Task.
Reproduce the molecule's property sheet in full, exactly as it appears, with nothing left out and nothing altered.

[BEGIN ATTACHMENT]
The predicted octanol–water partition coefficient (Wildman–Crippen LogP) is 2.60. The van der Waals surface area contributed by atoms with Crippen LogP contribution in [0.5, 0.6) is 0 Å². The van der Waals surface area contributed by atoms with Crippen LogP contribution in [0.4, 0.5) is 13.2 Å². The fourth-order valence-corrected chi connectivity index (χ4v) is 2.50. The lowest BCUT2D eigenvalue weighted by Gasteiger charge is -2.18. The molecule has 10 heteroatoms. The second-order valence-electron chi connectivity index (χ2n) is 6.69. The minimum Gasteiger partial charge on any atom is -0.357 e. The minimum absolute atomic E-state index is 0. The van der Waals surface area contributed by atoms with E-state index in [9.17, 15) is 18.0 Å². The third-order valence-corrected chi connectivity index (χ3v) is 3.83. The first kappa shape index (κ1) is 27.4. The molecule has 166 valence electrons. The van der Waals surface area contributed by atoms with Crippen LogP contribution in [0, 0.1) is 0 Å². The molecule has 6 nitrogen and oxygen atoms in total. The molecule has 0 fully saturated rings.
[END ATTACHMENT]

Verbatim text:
The predicted octanol–water partition coefficient (Wildman–Crippen LogP) is 2.60. The van der Waals surface area contributed by atoms with Crippen LogP contribution in [0.5, 0.6) is 0 Å². The van der Waals surface area contributed by atoms with Crippen LogP contribution in [0.4, 0.5) is 13.2 Å². The fourth-order valence-corrected chi connectivity index (χ4v) is 2.50. The lowest BCUT2D eigenvalue weighted by Gasteiger charge is -2.18. The molecule has 10 heteroatoms. The second-order valence-electron chi connectivity index (χ2n) is 6.69. The minimum Gasteiger partial charge on any atom is -0.357 e. The minimum absolute atomic E-state index is 0. The van der Waals surface area contributed by atoms with E-state index in [9.17, 15) is 18.0 Å². The third-order valence-corrected chi connectivity index (χ3v) is 3.83. The first kappa shape index (κ1) is 27.4. The molecule has 166 valence electrons. The van der Waals surface area contributed by atoms with Crippen LogP contribution in [0, 0.1) is 0 Å². The molecule has 6 nitrogen and oxygen atoms in total. The molecule has 0 fully saturated rings.